“When I finished speaking, one of the women there asked if she could relate her own story of a similar nature. ‘This is exactly what happened to me,’ she said in a voice filled with emotion, as everyone perked up to listen.

“She introduced herself as a young woman, not yet forty years old. For a period of several years since she began to follow the path of Torah observance, she had been looking for a shidduch without success. There was no logical reason for the failure she had encountered thus far. She is a very intelligent, talented, and attractive woman. Her friends tried to find a suitable match for her, various shadchanim were enlisted, but nothing seemed to help. She remained alone.

“Her brother and sister, who had previously established their connection with the teachings of Chassidus and the Rebbe, Melech HaMoshiach, had already married and raised proper Chassidishe families. It pained them deeply to see their grown sister, seeking unsuccessfully to build a family unit of her own. They urged her to write to the Rebbe and request his bracha. She didn’t understand how the Rebbe could possibly help her. At first, she tried to ignore their advice, but as time passed and their urging grew more persistent, she eventually agreed to write to the Rebbe about her emotional misery and suffering.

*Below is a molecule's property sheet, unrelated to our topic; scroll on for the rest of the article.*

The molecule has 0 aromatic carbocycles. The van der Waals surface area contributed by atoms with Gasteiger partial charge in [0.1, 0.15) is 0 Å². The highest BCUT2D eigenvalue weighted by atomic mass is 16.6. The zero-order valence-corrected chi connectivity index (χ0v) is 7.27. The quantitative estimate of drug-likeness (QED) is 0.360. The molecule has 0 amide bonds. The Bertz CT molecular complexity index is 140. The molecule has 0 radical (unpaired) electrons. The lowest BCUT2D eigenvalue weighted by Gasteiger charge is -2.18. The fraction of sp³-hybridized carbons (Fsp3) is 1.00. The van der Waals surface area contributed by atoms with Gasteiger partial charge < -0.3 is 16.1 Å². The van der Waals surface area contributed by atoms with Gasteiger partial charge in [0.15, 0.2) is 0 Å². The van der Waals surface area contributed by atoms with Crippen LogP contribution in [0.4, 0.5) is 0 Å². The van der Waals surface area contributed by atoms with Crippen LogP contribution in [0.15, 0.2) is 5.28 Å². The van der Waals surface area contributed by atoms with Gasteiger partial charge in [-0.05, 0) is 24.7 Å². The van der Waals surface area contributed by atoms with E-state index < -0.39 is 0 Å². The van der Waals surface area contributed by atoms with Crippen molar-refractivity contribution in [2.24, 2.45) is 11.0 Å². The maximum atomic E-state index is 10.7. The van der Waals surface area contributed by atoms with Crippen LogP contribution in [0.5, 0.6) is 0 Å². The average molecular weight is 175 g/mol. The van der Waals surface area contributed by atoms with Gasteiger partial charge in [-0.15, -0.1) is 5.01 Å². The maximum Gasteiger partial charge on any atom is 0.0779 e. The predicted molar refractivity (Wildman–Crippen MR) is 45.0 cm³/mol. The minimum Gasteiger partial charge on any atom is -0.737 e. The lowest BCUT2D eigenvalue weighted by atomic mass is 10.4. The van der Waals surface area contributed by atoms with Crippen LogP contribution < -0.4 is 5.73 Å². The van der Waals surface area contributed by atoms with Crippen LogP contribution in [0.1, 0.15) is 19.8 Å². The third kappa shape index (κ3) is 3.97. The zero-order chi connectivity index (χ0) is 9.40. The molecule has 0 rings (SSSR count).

“After making some appropriate good resolutions, she placed her letter in a volume of Igros Kodesh in her brother’s home. In the Rebbe’s answer, he wrote that she had to ask forgiveness from another Jew. Her brother said that she should try and remember if she had perhaps offended someone in the past, and if this was true, she should ask that person to forgive her.